Beyond the headlines of these media stories, of course, are many complex challenges that must be addressed as the U.S. legal system attempts to effectively integrate neuroscience research. It is beyond the scope of this chapter to go in depth on each of these challenges. However, we aim here to introduce readers to many of the most important U.S. neurolaw developments and debates.
The chapter proceeds as follows. Section 1 introduces the development of law and neuroscience in the United States. Section 2 then considers some of the evidentiary contexts in which neuroscience has been, and will continue to be, introduced. Sections 3 and 4 discuss the implications of neuroscience for the criminal and civil systems, respectively. Section 5 reviews three special topics:
lie detection, memory, and legal decision-making. Section 6 concludes with brief thoughts about the future of law and neuroscience in the United States.
2 Introduction to Neurolaw in the United States 2.1 The Development of Neuroscience in Law
There are a growing number of criminal cases involving neuroscientiﬁc evidence (Snead 2006; Marchant 2008; Farahany 2011). Interest in neuroscience in the U.S.
stems generally from the intersection of two things. First, the criminal and civil justice systems rely, critically and fundamentally, on the mental operations of its many participants – judges, jurors, lawyers, defendants, law enforcement ofﬁcers, court ofﬁcials, and witnesses. Second, new technologies enable unprecedented investigation and observation of how (and sometimes how well) those mental operations occur.
The rise of neuroscience and law follows the quite rapid and large growth of
neuroscience more generally. In 1969, the Society for Neuroscience (SfN) formed
with 500 members. Today, it numbers more than 40,000 and hosts an annual
conference attended by more than 31,000. This 8,000% membership growth in
just four decades speaks to two important facts. First, with more than 40,000
scientists studying the brain and nervous system, and a large number of them in the United States, it is clear that neuroscientiﬁc research is now front and center in labs across America. Second, the consistent and rapid growth of neuroscience suggests that the ﬁeld is continuing on a trajectory to become even more important in the years to come.3
The advances in cognitive neuroscience are an enormous leap forward in under- standing how minds work. Until quite recently, brain structure and function were studied separately, inasmuch as it was hard to study structure without a dead brain – and hard to study function with one. Advances in x-ray technologies opened a window on the structure of living brain tissue. But subsequent advances in techniques, such as fMRI, now enable noninvasive brain-imaging that reveals not only a person’s brain structure, but also how a person’s brain is (and is capable of) functioning.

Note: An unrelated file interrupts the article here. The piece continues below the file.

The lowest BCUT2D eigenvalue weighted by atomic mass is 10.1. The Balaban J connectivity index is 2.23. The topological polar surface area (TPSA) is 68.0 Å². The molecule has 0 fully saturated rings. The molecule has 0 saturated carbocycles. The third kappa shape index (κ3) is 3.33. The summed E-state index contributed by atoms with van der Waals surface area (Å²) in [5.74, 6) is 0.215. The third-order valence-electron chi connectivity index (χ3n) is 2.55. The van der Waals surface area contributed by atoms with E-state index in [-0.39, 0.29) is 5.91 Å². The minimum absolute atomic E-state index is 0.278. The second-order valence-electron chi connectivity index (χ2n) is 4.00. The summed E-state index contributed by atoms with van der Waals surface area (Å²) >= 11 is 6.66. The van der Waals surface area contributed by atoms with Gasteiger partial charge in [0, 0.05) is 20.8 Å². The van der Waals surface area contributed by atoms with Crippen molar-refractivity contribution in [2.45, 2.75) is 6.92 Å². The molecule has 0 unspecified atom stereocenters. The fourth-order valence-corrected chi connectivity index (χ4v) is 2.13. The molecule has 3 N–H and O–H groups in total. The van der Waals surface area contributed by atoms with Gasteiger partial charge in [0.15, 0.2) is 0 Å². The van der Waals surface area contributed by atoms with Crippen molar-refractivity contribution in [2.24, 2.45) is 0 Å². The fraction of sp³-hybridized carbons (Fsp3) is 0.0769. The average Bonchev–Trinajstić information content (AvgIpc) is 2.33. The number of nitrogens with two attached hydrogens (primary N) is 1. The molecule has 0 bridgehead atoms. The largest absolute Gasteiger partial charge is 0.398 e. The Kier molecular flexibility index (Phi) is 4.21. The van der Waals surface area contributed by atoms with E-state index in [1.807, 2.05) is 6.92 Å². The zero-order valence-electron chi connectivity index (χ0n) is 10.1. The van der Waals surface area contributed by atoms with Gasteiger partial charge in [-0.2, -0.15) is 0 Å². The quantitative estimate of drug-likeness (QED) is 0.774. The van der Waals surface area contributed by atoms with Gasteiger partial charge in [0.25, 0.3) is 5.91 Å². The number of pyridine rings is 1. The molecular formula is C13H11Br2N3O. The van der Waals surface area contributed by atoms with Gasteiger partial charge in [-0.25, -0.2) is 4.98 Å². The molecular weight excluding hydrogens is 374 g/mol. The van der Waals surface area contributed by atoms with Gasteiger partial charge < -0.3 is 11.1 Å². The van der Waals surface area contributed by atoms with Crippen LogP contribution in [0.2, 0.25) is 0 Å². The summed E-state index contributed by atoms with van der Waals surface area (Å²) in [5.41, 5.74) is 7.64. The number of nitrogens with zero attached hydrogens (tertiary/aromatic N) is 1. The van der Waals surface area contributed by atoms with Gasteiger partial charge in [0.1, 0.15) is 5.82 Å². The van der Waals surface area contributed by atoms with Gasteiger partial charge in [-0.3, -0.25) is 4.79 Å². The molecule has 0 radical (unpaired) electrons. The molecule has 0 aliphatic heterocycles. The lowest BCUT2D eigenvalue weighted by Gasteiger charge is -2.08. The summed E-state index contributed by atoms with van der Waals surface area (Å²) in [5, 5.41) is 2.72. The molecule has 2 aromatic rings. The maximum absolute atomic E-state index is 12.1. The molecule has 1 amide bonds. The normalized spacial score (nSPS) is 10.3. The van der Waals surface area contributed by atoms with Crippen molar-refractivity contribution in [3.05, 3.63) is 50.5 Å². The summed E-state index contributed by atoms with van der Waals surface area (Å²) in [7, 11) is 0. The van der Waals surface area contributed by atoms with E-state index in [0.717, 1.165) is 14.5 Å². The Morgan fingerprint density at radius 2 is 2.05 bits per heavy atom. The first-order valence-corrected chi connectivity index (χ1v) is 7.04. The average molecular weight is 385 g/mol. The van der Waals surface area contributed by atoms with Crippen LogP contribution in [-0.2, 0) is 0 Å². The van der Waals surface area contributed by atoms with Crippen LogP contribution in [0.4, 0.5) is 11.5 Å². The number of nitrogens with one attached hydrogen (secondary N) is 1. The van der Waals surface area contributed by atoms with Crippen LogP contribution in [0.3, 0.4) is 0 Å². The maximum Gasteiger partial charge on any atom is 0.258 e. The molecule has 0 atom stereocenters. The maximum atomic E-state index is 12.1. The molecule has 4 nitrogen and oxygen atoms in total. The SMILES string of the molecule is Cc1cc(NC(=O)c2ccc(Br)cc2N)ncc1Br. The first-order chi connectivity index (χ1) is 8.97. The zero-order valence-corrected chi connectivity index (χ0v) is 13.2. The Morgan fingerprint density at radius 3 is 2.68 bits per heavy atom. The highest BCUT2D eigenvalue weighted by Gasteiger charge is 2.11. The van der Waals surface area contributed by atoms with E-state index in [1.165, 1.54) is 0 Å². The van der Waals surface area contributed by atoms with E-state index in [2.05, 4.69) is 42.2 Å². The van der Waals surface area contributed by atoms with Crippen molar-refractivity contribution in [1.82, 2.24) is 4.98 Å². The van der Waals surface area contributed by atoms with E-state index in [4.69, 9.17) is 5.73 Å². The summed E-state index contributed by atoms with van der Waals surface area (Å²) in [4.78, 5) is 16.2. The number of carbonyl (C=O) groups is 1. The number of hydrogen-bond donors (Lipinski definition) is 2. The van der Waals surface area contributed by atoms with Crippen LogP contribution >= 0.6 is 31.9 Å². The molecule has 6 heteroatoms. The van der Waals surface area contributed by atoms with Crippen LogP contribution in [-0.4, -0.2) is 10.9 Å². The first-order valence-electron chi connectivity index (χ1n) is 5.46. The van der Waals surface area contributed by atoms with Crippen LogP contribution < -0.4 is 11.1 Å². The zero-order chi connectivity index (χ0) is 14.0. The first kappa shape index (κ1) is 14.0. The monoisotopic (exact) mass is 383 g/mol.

The potential implications of neuroscience, for many areas of law and policy, are quite broad (Freeman 2011; Zeki and Goodenough 2006; Freeman and Goodenough 2009; Garland 2004; Annas 2007; Arrigo 2007; Farahany 2009b; Garland and Glimcher 2006; Eagleman 2008; O’Hara 2004; Patel et al. 2007; Chorvat and McCabe 2004). For example, scholars have debated both the theoretical and practical implications of neuroscience for law by addressing issues related to free will, deter- minism, compatabilism, and the like (see, e.g. Morse 2008b; Pardo and Patterson 2010; Greene and Cohen 2004; Nadel and Sinnott-Armstrong 2010; Erickson 2010).
In the courtroom, neuroimaging evidence has been offered in constitutional, disability beneﬁt, and contract cases, among others. Examples include:
• Entertainment Software Assn. v. Blagojevich (2005) (the court considered whether a brain imaging study could be used to show that exposure to violent video games increases aggressive thinking and behavior in adolescents) and Brown v. Entertainment Merchants Assn (2011) (Supreme Court Justice Stephen Breyer’s dissent cited “cutting edge neuroscience” to support the argument that violent video games are linked to more aggressive thinking and behavior in adolescents);
• Fini v. General Motors Corp (2003) (brain scans were proffered to help deter- mine the extent of head injuries from a car accident);